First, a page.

Autism Today
education therapy

Autism Educational Therapy Methods for Children

A person having autism spectrum disorder usually lacks in communication, language, cognitive, and social skills. Because of these problems, children with autism are known to learn better with imitations and visual aids. A structured environment that accommodates their routines and sensory sensitivities is considered ideal for them. Autism educational therapy, comprising visual aids combined with demonstrations of various activities, help children improve their language skills.

Interaction of children having autism, with their neuro-typical peers, can be encouraged via games. This allows these special children accept social interaction. A structured learning environment helps children with autism feel more secure and become more responsive to learning.

Here are some common autism educational therapy methods

Applied behavior analysis (ABA): An ABA teacher will first observe the behavior of the child with autism and will then give instructions if there are any necessary skills missing. ABA teachers provide concise instructions and then reward the correct responses. The reward system is used to encourage positive behavior from children with autism.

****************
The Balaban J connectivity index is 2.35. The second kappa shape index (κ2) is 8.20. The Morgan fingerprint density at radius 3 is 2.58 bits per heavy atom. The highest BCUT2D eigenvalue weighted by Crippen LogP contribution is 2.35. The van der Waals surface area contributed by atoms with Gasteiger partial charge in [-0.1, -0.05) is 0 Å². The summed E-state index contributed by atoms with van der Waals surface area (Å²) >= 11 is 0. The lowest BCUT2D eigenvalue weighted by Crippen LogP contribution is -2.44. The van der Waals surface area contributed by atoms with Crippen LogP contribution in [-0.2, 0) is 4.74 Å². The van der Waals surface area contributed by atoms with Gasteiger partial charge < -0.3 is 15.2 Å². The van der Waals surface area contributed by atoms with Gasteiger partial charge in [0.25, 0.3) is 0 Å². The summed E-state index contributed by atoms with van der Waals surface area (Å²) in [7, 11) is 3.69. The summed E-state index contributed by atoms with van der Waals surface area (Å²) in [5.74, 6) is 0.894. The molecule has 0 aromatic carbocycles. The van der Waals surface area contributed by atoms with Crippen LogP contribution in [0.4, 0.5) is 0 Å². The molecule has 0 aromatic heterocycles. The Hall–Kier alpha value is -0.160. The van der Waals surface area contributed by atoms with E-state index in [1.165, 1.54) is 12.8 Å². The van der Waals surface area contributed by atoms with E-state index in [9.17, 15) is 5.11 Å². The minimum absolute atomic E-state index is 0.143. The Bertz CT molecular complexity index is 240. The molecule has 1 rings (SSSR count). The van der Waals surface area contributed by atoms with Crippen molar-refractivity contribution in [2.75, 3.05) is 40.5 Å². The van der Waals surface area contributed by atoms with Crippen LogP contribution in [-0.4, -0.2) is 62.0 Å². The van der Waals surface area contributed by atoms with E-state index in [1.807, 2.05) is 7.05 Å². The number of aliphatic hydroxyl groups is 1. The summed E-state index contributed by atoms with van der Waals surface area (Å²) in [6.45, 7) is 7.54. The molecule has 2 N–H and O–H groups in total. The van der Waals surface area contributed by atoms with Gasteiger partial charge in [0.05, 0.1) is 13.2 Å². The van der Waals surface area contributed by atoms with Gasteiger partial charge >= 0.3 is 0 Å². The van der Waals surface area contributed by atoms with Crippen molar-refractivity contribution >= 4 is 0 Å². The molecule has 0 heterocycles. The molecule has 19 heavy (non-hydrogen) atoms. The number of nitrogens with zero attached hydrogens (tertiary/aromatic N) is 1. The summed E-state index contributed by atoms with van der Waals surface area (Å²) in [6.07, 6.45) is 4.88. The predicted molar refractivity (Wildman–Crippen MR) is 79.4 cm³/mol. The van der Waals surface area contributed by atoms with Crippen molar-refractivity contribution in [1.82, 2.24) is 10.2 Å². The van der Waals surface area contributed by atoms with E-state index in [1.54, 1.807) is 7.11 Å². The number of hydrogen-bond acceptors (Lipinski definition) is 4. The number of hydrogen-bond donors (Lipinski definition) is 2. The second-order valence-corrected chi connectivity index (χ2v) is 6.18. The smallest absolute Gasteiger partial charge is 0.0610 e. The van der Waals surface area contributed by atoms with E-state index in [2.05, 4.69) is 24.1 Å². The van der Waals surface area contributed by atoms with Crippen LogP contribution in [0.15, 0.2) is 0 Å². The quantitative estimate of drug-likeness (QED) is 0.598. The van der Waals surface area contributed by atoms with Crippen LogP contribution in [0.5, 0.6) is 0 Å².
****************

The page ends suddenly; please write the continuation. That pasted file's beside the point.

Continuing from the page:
Sensory integration: Autism therapists often use sensory integration therapy that helps children to challenge sensory issues and repetitive behavior. Such a therapy helps children to develop language skills, particularly with vocal exercises.

TEACCH: This autism educational therapy method provides an organized school environment for children with autism and follows a strict schedule, visual teaching methods, and clear and short instructions. All TEACCH programs can be easily personalized according to the requirements each individual child.

There are several other autism educational therapy methods. But before you take up any of them for your child, have a word with your pediatrician and counselor.

Related Stories

Autism Advocacy for Independent Living

Autism Jobs and the Need for Employment

Looking for Jobs for People with Autism

How an Inclusive Workplace Matters

Parenting a Sensitive Child

About author

Prabuddha Neogi

Foodie, lazy, bookworm, and internet junkie. All in that order. Loves to floor the accelerator. Mad about the Himalayas and its trekking trails. Former life forester. Also an occasional writer and editor

Leave a reply

Your email address will not be published. Required fields are marked *